It’s reasonable to budget for a few wants. But minimalists might want to cut out some unnecessary expenses—like a new shirt every month, takeout for lunch every day or an upgraded cellphone. And they may notice some extra money left over for savings and other financial goals.

A minimalist desk where a person can budget and manage spending.

2. Manage subscription services

Recurring charges are a type of expense that tends to fly under the radar. But it might be worth monitoring recurring charges with a tool like Eno, your Capital One assistant.

Managing subscriptions to things like streaming services, magazines and meal plans may also help cut costs and declutter the home. Minimalists might find it simpler to watch shows on just one platform—or none at all—and to buy only the items needed from the grocery store.

This way, each purchase is a decision, not a default.

3. Declutter your space

When it comes to decluttering, there are several ways to go about it. Podcasters The Minimalists suggest a 30-day minimalism game in which participants choose one item to get rid of on the first day, two items on the second day and so on for 30 days. Items could be sold, donated or tossed—so long as they’re no longer taking up space in the home.

Hossle suggests another rule of thumb for decluttering: “If you haven’t used it or thought of it in six months, it should be donated to a thrift store.”

A tidy living space can also be easy on the eyes. Cheng says her living room only holds a couch, two pillows, a television, a coffee table, a plant, a lamp and a few small pieces of meaningful decor.

“It always looks clean, not cluttered,” she says.

4. Choose sustainable items

When making buying decisions, Hossle recommends choosing quality over quantity. Minimalists may opt for one high-quality or reusable item over a dozen cheap items that could wear down or break. They might even end up saving money in the long run and avoiding the trap of planned obsolescence.

“I’ve gone through so many tools for my furniture business that were cheap, not as functional as they should be or just not made to last,” Hossle says. “Now I purchase higher-end tools—they work well and I need fewer tools to perform the tasks.”

It’s also possible to purchase sustainable clothing, groceries, home goods, kitchenware and beauty products. Cheng says that with a little research and creativity, you can end up with products that are “actually useful to you.”

An organized container holds several high-quality beauty products.

5. Consider a capsule wardrobe

What if your morning routine only took a couple minutes of pairing staple items together to make an outfit? A capsule wardrobe holds a limited number of pieces of clothing that can be mixed and matched. Minimalists might consider it a way to own less clothing and take up less space. But Cheng suggests that “you first have to identify your own personal style.”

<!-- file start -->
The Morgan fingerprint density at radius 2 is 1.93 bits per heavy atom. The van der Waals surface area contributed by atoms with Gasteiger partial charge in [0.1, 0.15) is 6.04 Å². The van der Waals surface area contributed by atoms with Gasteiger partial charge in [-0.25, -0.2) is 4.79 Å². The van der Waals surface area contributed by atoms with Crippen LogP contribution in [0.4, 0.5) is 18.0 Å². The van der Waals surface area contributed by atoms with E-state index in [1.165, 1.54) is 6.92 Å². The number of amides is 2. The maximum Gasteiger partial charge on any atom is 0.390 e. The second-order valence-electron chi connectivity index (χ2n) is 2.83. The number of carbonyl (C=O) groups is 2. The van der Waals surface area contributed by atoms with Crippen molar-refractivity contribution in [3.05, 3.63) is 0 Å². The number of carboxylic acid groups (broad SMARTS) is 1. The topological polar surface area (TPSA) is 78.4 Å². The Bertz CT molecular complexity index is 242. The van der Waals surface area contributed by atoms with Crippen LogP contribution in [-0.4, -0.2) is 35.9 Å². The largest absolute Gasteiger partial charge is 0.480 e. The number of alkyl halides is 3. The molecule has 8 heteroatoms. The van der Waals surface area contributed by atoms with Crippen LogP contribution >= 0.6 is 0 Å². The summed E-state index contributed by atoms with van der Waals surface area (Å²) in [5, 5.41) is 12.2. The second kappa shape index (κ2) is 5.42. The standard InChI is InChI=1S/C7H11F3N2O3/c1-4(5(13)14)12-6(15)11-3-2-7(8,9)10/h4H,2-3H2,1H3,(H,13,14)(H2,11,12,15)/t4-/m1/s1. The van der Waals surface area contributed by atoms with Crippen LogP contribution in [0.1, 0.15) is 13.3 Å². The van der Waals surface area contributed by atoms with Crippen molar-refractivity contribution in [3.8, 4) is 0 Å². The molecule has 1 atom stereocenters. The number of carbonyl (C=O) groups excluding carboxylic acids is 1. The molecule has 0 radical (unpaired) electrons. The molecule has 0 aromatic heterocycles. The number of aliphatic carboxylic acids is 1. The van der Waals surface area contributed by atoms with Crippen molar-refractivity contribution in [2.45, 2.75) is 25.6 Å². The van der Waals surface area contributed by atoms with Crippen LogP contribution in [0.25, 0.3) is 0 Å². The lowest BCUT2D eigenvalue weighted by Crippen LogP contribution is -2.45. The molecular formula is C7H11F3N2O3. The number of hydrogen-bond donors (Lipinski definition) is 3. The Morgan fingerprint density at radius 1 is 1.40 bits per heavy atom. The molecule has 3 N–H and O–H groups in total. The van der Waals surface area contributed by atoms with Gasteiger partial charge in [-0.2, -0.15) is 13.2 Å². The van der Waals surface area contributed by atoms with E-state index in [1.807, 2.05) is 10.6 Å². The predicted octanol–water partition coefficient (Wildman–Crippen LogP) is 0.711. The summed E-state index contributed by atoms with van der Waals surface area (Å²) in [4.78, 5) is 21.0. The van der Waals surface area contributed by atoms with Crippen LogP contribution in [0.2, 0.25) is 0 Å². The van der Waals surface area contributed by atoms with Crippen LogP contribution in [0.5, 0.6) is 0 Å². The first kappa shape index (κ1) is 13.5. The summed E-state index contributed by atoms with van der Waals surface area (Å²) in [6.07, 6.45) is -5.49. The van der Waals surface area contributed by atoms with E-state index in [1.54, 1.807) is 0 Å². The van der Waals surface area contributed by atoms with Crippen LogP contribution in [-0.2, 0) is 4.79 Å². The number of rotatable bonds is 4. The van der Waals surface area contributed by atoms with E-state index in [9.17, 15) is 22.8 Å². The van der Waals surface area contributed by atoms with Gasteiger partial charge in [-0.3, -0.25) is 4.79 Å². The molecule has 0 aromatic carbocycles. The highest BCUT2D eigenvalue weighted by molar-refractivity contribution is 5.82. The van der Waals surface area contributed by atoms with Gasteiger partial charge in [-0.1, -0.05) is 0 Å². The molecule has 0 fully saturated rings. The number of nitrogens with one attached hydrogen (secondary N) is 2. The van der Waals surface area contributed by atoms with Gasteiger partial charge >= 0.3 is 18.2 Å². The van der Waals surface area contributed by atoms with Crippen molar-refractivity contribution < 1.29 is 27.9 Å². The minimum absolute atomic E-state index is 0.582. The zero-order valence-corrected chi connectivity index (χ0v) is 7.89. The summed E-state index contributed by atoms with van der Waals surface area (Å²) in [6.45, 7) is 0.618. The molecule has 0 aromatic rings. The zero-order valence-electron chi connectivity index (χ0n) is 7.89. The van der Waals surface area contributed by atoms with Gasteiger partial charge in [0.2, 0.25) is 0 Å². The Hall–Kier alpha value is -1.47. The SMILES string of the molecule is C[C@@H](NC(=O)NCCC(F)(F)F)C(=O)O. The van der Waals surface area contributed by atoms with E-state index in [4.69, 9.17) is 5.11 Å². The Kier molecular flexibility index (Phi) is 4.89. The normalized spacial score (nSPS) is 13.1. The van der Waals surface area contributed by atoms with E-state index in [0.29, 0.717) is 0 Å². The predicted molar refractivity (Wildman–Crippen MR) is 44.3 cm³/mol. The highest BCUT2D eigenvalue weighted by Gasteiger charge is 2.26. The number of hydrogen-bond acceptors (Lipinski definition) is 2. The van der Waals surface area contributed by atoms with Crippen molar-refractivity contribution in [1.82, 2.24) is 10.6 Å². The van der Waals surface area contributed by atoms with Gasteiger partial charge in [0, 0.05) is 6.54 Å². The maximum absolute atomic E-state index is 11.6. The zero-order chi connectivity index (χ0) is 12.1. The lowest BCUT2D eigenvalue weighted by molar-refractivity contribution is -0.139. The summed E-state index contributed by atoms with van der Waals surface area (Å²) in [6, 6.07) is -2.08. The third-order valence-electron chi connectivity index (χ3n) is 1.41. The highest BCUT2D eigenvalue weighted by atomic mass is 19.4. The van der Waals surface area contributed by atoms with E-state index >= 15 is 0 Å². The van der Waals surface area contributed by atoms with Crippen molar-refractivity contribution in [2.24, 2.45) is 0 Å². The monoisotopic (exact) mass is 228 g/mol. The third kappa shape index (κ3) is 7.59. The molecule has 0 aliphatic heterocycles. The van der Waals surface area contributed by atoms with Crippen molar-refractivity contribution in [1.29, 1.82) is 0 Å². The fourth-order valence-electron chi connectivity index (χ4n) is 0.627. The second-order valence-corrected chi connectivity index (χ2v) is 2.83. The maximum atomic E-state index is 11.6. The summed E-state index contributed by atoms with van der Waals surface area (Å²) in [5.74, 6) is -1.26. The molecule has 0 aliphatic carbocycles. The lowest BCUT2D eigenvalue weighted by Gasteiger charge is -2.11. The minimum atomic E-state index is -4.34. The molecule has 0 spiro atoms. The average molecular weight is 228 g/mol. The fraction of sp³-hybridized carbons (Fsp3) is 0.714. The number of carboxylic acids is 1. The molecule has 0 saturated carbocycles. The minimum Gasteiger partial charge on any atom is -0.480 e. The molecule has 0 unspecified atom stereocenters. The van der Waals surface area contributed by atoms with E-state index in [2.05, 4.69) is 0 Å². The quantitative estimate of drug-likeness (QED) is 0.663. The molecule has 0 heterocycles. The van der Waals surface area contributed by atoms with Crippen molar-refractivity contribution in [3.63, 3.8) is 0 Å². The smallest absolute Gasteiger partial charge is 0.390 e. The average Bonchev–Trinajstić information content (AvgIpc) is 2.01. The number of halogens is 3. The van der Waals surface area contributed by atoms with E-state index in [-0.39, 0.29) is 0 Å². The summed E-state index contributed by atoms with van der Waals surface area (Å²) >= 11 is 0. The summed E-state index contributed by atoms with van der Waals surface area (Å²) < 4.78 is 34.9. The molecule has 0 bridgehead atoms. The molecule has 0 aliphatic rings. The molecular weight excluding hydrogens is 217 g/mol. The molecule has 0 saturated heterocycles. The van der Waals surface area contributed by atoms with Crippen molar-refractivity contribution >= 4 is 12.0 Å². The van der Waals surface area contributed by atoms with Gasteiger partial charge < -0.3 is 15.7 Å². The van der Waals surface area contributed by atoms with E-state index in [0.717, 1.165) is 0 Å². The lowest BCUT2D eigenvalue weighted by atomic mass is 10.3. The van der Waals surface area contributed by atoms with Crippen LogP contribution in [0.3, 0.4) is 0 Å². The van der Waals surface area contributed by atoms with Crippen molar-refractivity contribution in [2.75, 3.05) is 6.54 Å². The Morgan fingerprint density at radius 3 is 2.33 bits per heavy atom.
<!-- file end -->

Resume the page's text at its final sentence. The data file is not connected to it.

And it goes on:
Cheng has around 35 pieces of clothing she’s able to wear over and over again. If she adds a new piece to her capsule wardrobe, she might donate another piece to stay organized.

“I recommend picking out around 30 to 40 pieces of clothing including tops, bottoms, dresses, outerwear and shoes,” she says. “Try to add items that easily match with most other items in your wardrobe to make a lot of outfit combinations.”

A capsule wardrobe hangs from a clothing rack.

6. Try out minimalist apps

While the goal of minimalism is generally to have fewer things, not more, there might be a few apps that could help simplify your life.

  • Scheduling and to-do list apps: Cheng recommends “clearing your schedule for only the most important activities.” Cut down on a cluttered calendar—and free up headspace—with a scheduling or to-do list app.
  • Mindfulness apps: Learning to be mindful might take practice, but there’s an app for that. Many mindfulness apps are free and offer guided meditations.
  • Screen time apps: If you’d like to spend less time checking social media or email, there are screen time apps to monitor and limit scrolling. You might even end up with more free time to clean out that closet.

7. Figure out what works for you

While minimalism can be a way to reclaim your time and money—and spend it intentionally—the practice may differ from person to person. Focusing on what matters most in your life might help you decide what things stay—and what can go.

“There’s no one way to practice minimalism, so do it at your own pace,” Cheng says. “Minimalism is a journey, so just take small steps.”

Three people walk happily along a seashore.

Minimalist living in a nutshell

Minimalism can be a way to declutter your home, your mind and even your to-do list. Making a little extra effort to do things like budget and build a capsule wardrobe might help save money in the long run. A simpler life could be just a few steps away.

And if you’re looking for more ways to spend less and save more, check out these habits for financial freedom.